Ila Rubens, a nurse who worked for MCC and Cortez, also testified at the Department's informal hearing. She stated that she worked full time for MCC and was paid on an hourly basis. She testified that she was assigned to a supervisor and was told that if she had any problems, she was to seek assistance from that supervisor. Rubens also testified that while she was free to choose her assignments, she worked with only one family for over a two-year period. As for her supplies, Rubens testified that although she received the majority of her nursing supplies from the State, MCC told her what supply company to contact if she needed any other supplies. Rubens also stated that MCC had paid her for vacation time in the past, and she had received an "employee manual."
In its written decision, the Department hearing officer determined that the issue was whether the nurses are employees of MCC, and thereby eligible for overtime pay under the Act, or independent contractors, and thereby exempt from receiving overtime pay under the Act. The hearing officer cited section 210.110 of the Illinois Administrative Code (Code) and stated that the Department's regulations under this Code section concerning the Act require the use of the following six-part test to determine whether an individual is an employee or an independent contractor:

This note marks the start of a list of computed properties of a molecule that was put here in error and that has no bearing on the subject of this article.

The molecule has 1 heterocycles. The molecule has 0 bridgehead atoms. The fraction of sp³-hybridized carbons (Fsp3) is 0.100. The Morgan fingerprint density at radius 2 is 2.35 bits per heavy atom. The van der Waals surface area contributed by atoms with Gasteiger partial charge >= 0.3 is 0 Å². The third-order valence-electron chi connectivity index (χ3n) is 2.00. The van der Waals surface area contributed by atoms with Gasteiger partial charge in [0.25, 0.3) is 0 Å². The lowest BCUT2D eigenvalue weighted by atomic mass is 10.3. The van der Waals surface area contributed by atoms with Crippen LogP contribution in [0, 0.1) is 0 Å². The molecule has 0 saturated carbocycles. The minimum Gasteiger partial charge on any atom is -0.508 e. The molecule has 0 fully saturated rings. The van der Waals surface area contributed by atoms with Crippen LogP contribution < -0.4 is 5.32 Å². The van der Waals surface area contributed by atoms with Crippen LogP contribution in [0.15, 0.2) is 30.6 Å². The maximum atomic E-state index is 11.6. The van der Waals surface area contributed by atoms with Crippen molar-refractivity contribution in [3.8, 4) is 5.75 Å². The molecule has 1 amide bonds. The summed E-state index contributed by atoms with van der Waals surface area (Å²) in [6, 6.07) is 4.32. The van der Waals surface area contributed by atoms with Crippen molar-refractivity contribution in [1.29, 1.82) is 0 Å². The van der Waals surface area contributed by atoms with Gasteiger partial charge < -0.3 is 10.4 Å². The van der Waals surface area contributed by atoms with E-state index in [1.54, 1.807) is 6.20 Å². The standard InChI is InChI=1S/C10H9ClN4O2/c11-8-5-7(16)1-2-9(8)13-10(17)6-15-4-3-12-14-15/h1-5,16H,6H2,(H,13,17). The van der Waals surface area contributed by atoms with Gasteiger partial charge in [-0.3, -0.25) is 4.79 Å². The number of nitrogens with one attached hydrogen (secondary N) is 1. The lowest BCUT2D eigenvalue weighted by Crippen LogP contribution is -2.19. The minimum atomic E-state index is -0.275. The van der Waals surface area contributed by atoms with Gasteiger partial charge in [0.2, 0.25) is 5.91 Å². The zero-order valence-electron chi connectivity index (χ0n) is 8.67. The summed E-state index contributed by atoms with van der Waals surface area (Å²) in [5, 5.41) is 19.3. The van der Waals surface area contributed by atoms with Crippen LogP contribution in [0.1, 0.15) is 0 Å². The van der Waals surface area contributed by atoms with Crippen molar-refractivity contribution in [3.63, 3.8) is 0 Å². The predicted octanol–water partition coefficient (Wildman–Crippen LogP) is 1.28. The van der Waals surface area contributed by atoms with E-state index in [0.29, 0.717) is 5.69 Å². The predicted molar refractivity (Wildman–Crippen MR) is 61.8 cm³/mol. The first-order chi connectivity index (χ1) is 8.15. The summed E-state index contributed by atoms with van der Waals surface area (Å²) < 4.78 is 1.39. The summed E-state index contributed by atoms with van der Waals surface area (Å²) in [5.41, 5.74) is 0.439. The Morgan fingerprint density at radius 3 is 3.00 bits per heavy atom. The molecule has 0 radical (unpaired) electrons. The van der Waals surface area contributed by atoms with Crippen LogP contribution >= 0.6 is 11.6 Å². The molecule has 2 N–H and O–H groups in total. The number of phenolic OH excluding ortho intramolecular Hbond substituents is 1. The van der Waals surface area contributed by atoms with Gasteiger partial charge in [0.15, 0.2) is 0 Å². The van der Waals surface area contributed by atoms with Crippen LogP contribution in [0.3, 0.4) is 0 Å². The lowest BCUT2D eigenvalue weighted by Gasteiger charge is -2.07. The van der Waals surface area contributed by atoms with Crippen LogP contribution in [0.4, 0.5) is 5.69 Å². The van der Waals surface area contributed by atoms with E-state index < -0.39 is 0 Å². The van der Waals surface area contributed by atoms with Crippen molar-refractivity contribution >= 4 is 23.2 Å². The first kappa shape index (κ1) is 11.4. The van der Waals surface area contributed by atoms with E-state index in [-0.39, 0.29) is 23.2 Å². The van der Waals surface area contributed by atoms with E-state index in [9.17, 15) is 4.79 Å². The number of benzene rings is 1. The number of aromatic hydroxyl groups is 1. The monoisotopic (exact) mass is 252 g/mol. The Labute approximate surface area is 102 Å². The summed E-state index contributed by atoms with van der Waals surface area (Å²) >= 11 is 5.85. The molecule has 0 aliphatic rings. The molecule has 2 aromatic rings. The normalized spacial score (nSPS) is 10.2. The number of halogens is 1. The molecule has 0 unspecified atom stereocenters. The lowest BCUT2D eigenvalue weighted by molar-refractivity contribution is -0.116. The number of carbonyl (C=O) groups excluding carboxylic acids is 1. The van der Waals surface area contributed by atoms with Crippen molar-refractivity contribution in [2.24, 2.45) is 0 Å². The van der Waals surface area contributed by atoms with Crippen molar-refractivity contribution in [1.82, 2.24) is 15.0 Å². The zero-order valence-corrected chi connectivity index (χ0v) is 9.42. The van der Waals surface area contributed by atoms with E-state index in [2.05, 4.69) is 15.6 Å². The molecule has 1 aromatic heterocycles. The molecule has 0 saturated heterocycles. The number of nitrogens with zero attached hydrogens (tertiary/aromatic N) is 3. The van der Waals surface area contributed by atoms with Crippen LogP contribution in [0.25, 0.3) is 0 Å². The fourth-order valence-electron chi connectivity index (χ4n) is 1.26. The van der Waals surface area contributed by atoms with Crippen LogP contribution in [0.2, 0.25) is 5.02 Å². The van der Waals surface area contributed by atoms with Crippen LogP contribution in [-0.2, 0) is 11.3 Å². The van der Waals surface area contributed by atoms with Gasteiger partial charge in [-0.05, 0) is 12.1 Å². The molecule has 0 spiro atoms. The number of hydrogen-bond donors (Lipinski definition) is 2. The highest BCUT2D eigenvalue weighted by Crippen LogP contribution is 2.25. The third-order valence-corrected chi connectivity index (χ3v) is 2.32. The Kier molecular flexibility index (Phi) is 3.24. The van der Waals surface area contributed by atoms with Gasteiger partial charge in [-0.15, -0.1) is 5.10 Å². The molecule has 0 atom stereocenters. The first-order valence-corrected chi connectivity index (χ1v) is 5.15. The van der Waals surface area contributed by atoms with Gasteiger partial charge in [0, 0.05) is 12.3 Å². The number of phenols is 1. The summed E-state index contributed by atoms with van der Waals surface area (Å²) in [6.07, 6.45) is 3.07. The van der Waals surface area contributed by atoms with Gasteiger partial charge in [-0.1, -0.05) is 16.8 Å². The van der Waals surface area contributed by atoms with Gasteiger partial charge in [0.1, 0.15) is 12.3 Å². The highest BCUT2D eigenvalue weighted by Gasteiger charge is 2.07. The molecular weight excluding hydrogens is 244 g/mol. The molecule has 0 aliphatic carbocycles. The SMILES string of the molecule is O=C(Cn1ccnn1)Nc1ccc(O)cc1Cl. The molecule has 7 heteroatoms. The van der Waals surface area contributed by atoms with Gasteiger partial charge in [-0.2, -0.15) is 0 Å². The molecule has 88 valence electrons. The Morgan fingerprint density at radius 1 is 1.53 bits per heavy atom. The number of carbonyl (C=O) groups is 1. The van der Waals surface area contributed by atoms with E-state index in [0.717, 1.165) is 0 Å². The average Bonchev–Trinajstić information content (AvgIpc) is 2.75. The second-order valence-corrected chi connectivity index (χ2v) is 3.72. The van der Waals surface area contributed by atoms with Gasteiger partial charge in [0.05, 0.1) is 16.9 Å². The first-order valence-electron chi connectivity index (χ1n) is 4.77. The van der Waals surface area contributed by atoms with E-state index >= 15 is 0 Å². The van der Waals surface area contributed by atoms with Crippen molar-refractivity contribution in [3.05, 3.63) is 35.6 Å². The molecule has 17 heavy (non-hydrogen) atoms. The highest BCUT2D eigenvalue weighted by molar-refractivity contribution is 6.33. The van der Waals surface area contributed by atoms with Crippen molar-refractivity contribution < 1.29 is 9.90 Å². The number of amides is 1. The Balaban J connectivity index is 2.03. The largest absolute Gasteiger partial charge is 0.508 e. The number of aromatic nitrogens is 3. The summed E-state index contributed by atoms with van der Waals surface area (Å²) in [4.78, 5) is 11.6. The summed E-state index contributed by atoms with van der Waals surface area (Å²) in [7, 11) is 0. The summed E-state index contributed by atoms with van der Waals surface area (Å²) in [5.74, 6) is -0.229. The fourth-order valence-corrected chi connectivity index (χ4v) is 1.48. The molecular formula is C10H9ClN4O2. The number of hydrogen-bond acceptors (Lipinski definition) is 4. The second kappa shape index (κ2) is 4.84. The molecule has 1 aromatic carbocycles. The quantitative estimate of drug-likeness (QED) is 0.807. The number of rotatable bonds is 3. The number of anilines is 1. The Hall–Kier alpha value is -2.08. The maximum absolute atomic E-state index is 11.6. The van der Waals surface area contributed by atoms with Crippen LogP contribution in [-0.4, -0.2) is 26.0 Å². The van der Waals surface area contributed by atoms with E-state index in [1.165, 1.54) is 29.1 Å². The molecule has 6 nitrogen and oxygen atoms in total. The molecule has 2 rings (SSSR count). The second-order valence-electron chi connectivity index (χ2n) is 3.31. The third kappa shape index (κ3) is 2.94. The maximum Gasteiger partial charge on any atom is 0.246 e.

"The Director [of the Department] will consider the following factors as significant when determining whether an individual is an employee or an independent contractor:
[(1)] the degree of control the alleged employer exercised over the individual;
[(2)] the extent to which the services rendered by the individual are an integral part of the alleged employer's business;
[(3)] the extent of the relative investments of the individual and alleged employer;
[(4)] the degree to which the individual's opportunity for profit and loss is determined by the alleged employer;
[(5)] the permanency of the relationship;
[and (6)] the skill required in the claimed independent operation." 56 Ill. Adm. ...